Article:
I agree that this seems quite underbluffed, but BvB some people can go crazy. You know the player pool better than me, so use your judgement.
The river looks very scary, so he's likely to follow through with his bluffs on the turn very often. So I don't hate calling river.You do beat something like an overpair or 87s which can take this line. You also have the Ah, which helps.
Nov. 8, 2019 | 1:50 a.m.
3% 3-bet corresponds to something like QQ+, AK, AQs. Keep in mind that MP+2 squeezed an MP open and an MP+1 call. So his range should be very tight. The best hand he can have is an overpair.
Given this range, donking with top set isn't a bad play, but it can be hard to balance. That said, this situation is rare enough that you probably don't need to balance, and can just play your hand. If you do donk, something small like 1/3 pot should be enough.
As played, bet bigger on turn, and bet river. You basically never want to check with a set. Check/call is a line you take to induce bluffs. Villain's range has almost no bluffs here. If you value bet, Villain is never going to fold AK or AA, while he may be inclined to check with these hands sometimes on the river.
Nov. 8, 2019 | 1:40 a.m.
You should start from your range, then work from there.
As said above, mostly fold pre. 3betting is ok once in a while. You should generally only call KQo in the BB. Flatting in the SB can be ok in some cases.
Your flop comment is somewhat confusing. "Donking" is a term which is typically used to refer to a situation when a player leads from OOP when they're not the preflop aggressor. So, the flop bet is not donking, but just a normal c-bet. Anyway, there's nothing wrong with betting this flop small as the preflop aggressor. Villain has all the overpairs and most of the sets. You should generally not call preflop with 55 and 44 when in the CO facing an MP open. A lot of people do flat, but it's quite dangerous because you can get squeezed.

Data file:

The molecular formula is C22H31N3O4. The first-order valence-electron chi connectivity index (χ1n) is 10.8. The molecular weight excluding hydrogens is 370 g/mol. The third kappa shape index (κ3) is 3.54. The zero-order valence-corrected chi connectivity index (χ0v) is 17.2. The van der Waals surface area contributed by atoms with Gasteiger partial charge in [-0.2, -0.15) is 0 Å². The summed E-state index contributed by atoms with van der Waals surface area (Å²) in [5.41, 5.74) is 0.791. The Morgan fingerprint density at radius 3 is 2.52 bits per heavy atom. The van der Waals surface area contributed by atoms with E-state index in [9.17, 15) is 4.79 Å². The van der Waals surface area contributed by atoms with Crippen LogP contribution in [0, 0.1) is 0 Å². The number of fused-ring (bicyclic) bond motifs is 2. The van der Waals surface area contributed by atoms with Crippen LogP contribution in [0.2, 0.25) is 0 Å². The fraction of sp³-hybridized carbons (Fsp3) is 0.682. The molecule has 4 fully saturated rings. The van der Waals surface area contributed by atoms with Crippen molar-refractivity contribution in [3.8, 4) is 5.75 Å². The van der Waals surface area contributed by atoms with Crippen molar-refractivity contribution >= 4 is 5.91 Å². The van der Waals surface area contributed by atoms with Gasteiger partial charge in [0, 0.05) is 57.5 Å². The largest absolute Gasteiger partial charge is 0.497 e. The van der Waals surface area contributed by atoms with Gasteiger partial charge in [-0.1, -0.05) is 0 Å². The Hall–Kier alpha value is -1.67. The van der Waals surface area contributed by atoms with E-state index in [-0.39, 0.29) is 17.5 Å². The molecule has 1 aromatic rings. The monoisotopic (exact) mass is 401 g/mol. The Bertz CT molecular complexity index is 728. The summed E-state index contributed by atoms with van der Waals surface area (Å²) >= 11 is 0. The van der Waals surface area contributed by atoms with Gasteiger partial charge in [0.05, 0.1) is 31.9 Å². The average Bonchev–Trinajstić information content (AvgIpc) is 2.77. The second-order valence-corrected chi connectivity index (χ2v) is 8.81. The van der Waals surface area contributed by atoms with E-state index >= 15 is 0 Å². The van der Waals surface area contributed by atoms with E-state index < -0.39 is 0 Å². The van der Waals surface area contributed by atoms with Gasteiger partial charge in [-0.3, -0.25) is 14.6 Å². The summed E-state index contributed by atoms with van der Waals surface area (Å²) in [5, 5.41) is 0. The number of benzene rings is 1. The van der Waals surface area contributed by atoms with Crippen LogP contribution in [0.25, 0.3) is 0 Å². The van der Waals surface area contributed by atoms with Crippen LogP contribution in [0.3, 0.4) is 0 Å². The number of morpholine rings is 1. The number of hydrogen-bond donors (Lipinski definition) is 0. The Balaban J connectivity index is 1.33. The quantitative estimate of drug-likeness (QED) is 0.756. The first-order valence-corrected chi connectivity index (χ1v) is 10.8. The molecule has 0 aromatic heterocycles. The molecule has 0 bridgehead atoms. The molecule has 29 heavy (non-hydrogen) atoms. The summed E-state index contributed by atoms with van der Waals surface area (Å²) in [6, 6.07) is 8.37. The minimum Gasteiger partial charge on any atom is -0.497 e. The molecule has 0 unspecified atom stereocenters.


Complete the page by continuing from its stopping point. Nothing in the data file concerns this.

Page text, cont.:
Just fold flop. You can continue with pairs, and Ax/overcards with a FD/backdoor FD.
It's hard to give advice on the turn/river because this hand shouldn't be in your range to begin with, but you should generally not fold top pair second kicker if you float the flop. You don't block the FD, which is good. And you don't block stuff like JTs, 76s and 87s which might bluff.
Nov. 1, 2019 | 3:33 p.m.
As Kuduku mentioned above, you should start with your range, and then see how this hand fits into it.
Flop call is fine, you can fold most hands without two overcards and/or FD/BDFD.
Turn is probably a fold. You can continue with bigger pairs like 99+, a Jack etc. Something like A6s also makes a better call than 77 because it blocks 66 and AA, and has better equity against Villain's value range (you can hit an Ace for two pair or 6 for trips). Having a diamond in your hand is also not good because it blocks some of the FDs.
In general, against LAG players you should try to give them plenty of rope with which to hang themselves. Don't go overboard trying to play a hand in a manner in which it shouldn't be played. Just play your ranges and be patient; make some small adjustments on the margin.
Nov. 1, 2019 | 6:32 a.m.
Well, theoretically speaking, 70 into 210 only translates to defending 75% of your range, not 100%. So, there is still some fold equity on the turn.
As for protection on the flop, only two cards are bad for you: Ace or King. That will happen less than 15% of the time, so a 80% pot protection bet doesn't make much sense to protect against.
In general, there's very little raising IP on the flop in 3-bet pots (because you can always get the money in on later streets). Especially on this flop -- it's so dry.
That said, because Villain chose a very weird size on the flop, I don't think that there's a big difference between calling and shoving here. If he's bluffing with something like A4s, I'm fine with allowing him to continue bluffing on the turn. He might have chosen this size to commit himself to calling a shove, however.